Q: My horse has been lame for about a month now. The vet thinks there could be a serious problem, such as a hairline fracture or disease in the bone. He suggested we X-ray the bones using a method called “scintigraphy”. Could you please explain what this is?

Harvey Carruthers MRCVS replies: Scintigraphy is a technique which is used to picture the equine skeleton using a special imaging camera.

Though other techniques can be used, such as ultrasound, the scope of scintigraphy is most comparable to traditional radiographic (X-ray) techniques although the equipment required is highly specialised making it considerably more expensive. Both techniques rely on using radioactive materials, which demand high safety standards.

Radiography can be used to identify structural changes, such as major fractures or advanced remodelling of bone. Scintigraphy, on the other hand, is used to detect bone growth, remodelling of bone associated with disease, and the healing of hairline and stress fractures.

The technique allows the vet to more accurately assess changes which occur during bone disease and repair processes, often giving a snap-shot of those changes before they’re apparent with radiographic techniques.

Healthy bone is a surprisingly active material which relies on maintaining a balance between absorption and construction by cells called osteoclasts and osteoblasts. This allows for the turnover of materials while retaining the bone’s strength and density at the same time.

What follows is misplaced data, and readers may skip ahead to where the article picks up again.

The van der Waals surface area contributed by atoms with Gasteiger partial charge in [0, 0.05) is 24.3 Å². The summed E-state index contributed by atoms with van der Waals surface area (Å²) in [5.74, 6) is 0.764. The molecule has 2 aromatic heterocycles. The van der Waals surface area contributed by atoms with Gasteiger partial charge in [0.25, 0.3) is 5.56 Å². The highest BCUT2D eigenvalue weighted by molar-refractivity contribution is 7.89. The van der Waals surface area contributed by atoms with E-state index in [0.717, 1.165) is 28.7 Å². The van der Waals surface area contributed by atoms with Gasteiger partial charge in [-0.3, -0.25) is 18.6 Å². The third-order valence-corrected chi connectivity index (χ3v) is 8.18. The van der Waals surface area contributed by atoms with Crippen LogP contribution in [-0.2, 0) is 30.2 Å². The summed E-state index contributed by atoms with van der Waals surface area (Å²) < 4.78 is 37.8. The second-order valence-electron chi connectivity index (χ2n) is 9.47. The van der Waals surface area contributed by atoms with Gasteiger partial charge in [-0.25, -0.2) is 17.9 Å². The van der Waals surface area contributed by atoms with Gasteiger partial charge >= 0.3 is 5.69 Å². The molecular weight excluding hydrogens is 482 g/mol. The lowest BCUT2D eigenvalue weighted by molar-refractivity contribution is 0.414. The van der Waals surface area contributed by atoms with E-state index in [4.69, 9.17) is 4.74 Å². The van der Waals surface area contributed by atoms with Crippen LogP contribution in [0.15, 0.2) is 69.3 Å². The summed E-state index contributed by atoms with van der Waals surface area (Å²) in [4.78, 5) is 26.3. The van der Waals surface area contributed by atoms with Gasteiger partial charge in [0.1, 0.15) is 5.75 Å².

Natural changes to bone characteristics may occur through alterations in physical activity and diet. Phosphate is a vital component of bone and a deficiency leads to an imbalance of the usual absorption/construction equilibrium resulting in weak bones.

To assess thesechanges, scintigraphy involves injecting your horse with a harmless radioactive compound in a process known as “radio labelling”. This is a means of attaching a radioactive molecule (technetium) to a phosphate compound that can be incorporated into the horse’s bone structure.

The injection releases the compound into the horse’s blood stream and variations in the rate of its absorption into the bone (determined by metabolic activity and the rate of bone turnover) can be calculated using a’gamma camera’. This camera is a heavy piece of equipment which is usually mounted on an automatic lifting device.

Used in conjunction with sophisticated computer software, it’s possible to count and analyse the amount of radioactivity emanating from the horse’s bones and/or soft tissue, scanning the horse’s body region by region.

Graphic illustrations are produced to show ‘hot spots’ of activity, representing areas of new bone growth, deposition or damage.

Scintigraphy hasproven highly valuable in cases of lameness where other investigations have been inadequate, especially in the detection of stress-induced injuries to the shins of young racehorses as these types of injuries are difficult to detect with a traditional X-ray machine.